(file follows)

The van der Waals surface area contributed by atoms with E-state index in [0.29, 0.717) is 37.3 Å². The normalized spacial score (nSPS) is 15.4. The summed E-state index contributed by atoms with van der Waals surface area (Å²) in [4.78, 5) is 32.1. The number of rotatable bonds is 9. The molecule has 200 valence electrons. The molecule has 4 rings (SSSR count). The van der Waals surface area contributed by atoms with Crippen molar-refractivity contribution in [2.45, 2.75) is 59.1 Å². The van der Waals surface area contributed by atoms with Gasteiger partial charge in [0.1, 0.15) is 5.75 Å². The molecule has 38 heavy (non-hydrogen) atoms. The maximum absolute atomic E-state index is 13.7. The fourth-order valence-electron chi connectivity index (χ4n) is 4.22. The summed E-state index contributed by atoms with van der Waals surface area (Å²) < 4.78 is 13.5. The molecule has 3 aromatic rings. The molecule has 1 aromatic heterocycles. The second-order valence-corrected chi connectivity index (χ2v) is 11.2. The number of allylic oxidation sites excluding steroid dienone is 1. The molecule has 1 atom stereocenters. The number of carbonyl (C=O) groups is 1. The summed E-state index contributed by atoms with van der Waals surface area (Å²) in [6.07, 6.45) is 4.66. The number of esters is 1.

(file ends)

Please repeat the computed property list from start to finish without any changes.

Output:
The van der Waals surface area contributed by atoms with E-state index in [0.29, 0.717) is 37.3 Å². The normalized spacial score (nSPS) is 15.4. The summed E-state index contributed by atoms with van der Waals surface area (Å²) in [4.78, 5) is 32.1. The number of rotatable bonds is 9. The molecule has 200 valence electrons. The molecule has 4 rings (SSSR count). The van der Waals surface area contributed by atoms with Crippen molar-refractivity contribution in [2.45, 2.75) is 59.1 Å². The van der Waals surface area contributed by atoms with Gasteiger partial charge in [0.1, 0.15) is 5.75 Å². The molecule has 38 heavy (non-hydrogen) atoms. The maximum absolute atomic E-state index is 13.7. The fourth-order valence-electron chi connectivity index (χ4n) is 4.22. The summed E-state index contributed by atoms with van der Waals surface area (Å²) < 4.78 is 13.5. The molecule has 3 aromatic rings. The molecule has 1 aromatic heterocycles. The second-order valence-corrected chi connectivity index (χ2v) is 11.2. The number of allylic oxidation sites excluding steroid dienone is 1. The molecule has 1 atom stereocenters. The number of carbonyl (C=O) groups is 1. The summed E-state index contributed by atoms with van der Waals surface area (Å²) in [6.07, 6.45) is 4.66. The number of esters is 1.